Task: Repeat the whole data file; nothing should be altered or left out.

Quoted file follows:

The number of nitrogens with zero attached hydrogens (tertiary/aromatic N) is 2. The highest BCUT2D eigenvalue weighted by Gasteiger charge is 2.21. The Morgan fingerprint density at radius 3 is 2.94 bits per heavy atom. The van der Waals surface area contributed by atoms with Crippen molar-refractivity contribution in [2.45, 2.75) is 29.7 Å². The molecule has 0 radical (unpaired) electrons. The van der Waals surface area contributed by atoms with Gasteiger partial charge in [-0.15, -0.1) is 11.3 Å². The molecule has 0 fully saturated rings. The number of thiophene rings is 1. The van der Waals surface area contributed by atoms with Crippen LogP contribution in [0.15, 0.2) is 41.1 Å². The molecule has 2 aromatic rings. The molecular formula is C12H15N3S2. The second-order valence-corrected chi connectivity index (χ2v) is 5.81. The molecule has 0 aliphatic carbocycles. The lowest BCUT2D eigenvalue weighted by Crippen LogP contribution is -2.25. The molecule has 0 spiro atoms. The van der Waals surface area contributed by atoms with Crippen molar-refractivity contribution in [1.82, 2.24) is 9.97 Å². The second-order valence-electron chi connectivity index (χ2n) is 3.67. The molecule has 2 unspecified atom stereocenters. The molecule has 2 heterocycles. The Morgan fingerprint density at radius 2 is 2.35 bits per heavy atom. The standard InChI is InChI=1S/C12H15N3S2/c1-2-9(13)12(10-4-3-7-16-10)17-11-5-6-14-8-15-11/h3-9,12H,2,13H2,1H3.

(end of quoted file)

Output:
The number of nitrogens with zero attached hydrogens (tertiary/aromatic N) is 2. The highest BCUT2D eigenvalue weighted by Gasteiger charge is 2.21. The Morgan fingerprint density at radius 3 is 2.94 bits per heavy atom. The van der Waals surface area contributed by atoms with Crippen molar-refractivity contribution in [2.45, 2.75) is 29.7 Å². The molecule has 0 radical (unpaired) electrons. The van der Waals surface area contributed by atoms with Gasteiger partial charge in [-0.15, -0.1) is 11.3 Å². The molecule has 0 fully saturated rings. The number of thiophene rings is 1. The van der Waals surface area contributed by atoms with Crippen LogP contribution in [0.15, 0.2) is 41.1 Å². The molecule has 2 aromatic rings. The molecular formula is C12H15N3S2. The second-order valence-corrected chi connectivity index (χ2v) is 5.81. The molecule has 0 aliphatic carbocycles. The lowest BCUT2D eigenvalue weighted by Crippen LogP contribution is -2.25. The molecule has 0 spiro atoms. The van der Waals surface area contributed by atoms with Crippen molar-refractivity contribution in [1.82, 2.24) is 9.97 Å². The second-order valence-electron chi connectivity index (χ2n) is 3.67. The molecule has 2 unspecified atom stereocenters. The molecule has 2 heterocycles. The Morgan fingerprint density at radius 2 is 2.35 bits per heavy atom. The standard InChI is InChI=1S/C12H15N3S2/c1-2-9(13)12(10-4-3-7-16-10)17-11-5-6-14-8-15-11/h3-9,12H,2,13H2,1H3.